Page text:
Here's the All-Speed Prospect Team

January 12th, 2023

One question I expected to get for the latest Pipeline Inbox was when we'd release the 2023 Top 100 Prospects list. I didn't get that query but I'll provide the answer nevertheless.

The Top 100 will debut on Jan. 26 in conjunction with a one-hour special that evening on MLB Network. We'll lead up to the Top 100 with top 10 lists by position next week, starting with right-handers on Monday.

If you did an “All-Speed Prospect Team” made up of the fastest prospects in baseball who would start at each position? -- @CreamCityPro

I'm going to approach this question in two ways. My least favorite profile is the speedster who can't do much beyond run, so I'm first going to put together an All-Speed Team of guys based on a combination of prospecty goodness and quickness relative to their primary position (but not necessarily the fastest player there):

Harry Ford, C, Mariners
Michael Toglia, 1B, Rockies
Ji Hwan Bae, 2B, Pirates
Cayden Wallace, 3B, Royals
Elly de la Cruz, SS, Reds
Corbin Carroll, OF, D-backs
Jackson Chourio, OF, Brewers
Druw Jones, OF, Diamondbacks

And now here's an All-Speed Team focusing solely on sheer speed and nothing else:

Harry Ford, C, Mariners
Dustin Harris, 1B, Rangers
Xavier Edwards, 2B, Rays
Keoni Cavaco, 3B, Twins
Casey Martin, SS, Phillies
James Beard, OF, White Sox
Corbin Carroll, OF, D-backs
Chandler Simpson, OF, Rays

I couldn't come up with a primary first baseman with better than average speed, so I cheated and went with Harris. He's a solid runner who spent most of his first three pro seasons at first base before getting most of his playing time in left field last year.

The Nats have a plethora of outfield prospects, however an MLB outfield only has three players, so which three do you view as the most likely to be the long-term solutions? -- @fnnswt

The easy answer is to just go with the three Nationals outfielders on our end-of-season Top 100 Prospects list: James Wood, Robert Hassell and Elijah Green. All joined Washington last summer, Green as the No. 5 overall pick in the Draft and Wood and Hassell as part of the Juan Soto blockbuster with the Padres. Wood and Green have two of the loftiest ceilings in baseball, while Hassell stands out for his high floor.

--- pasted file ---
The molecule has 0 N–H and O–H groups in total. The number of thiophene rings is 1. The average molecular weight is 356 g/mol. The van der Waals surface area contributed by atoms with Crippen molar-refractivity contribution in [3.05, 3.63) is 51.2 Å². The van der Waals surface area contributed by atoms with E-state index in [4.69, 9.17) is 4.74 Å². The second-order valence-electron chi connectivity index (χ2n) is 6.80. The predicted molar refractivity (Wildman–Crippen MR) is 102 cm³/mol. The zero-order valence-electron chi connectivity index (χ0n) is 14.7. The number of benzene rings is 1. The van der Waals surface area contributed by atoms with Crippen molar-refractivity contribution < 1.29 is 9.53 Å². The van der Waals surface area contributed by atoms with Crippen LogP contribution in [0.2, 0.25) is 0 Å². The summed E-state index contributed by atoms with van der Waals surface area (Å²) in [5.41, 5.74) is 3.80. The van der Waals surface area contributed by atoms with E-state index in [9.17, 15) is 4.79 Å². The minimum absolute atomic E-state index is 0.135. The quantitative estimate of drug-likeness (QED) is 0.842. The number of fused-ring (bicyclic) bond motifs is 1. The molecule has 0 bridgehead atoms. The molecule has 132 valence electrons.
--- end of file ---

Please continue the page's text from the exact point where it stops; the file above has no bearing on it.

But the Nationals also are loaded with outfield prospects. If the swing-and-miss concerns that dogged Wood and Green at IMG Academy (Bradenton, Fla.) prove real, or if Hassell is more of a tweener than a regular, Washington could turn to Cristhian Vaquero -- the best outfield prospect in the 2022 international class. He's a potential five-tool player who could jump onto the Top 100 when he makes his full-season debut in 2023.

Other Nationals outfielders worth monitoring include Jeremy de la Rosa, T.J. White, Roismar Quintana, Daylen Lile, Brenner Cox and Jared McKenzie. Washington has a lot of holes to fill after posting an MLB-worst 55-107 record in 2022, but it should have a formidable outfield in the next couple of years.

Is [Ethan] Salas seen immediately as a Top 100 prospect? -- @SergioMQuintero

The 2023 international signing period opens on Sunday and Venezuelan catcher Ethan Salas ranks No. 1 on Jesse Sanchez's International Top 50. One of the best foreign catchers in years, he's a switch-hitter who's advanced at the plate and behind it. He could have plus hitting ability, receiving skills and arm strength to go with at least average power once he's fully developed.

A catcher with that kind of upside wouldn't be out of place on the Top 100, but Jonathan Mayo and I discussed on the latest Pipeline Podcast why we'd wait to include Salas. He's just 16, so there's a large gap between his present ability and his ceiling. I believe we've put only two international amateurs immediately on the Top 100, with Kevin Maitan a bust and Jasson Dominguez a quality prospect but also initially overhyped.

Can you provide some insight on Baty's defense at third? -- @Darnell66007543

Brett Baty's ability to hit for average and power made him the 12th overall pick by the Mets in the 2019 Draft and has established him as one of the best young offensive prospects in baseball. When he was a Texas high schooler, there were questions about whether he'd be agile enough to remain at third base or outgrow the position. He has answered them by working to become a capable defender at the hot corner, where his strong arm is his best asset and his range is decent.

Baty won't win any Gold Gloves at third base, but he's can play there for a while. Among Mets prospects who could wind up at the hot corner, he's a lesser defender than Ronny Mauricio but better than Mark Vientos. New York should give him its third-base job at some point in 2023 because he'd offer more offense and at least as much defense as 34-year-old incumbent Eduardo Escobar.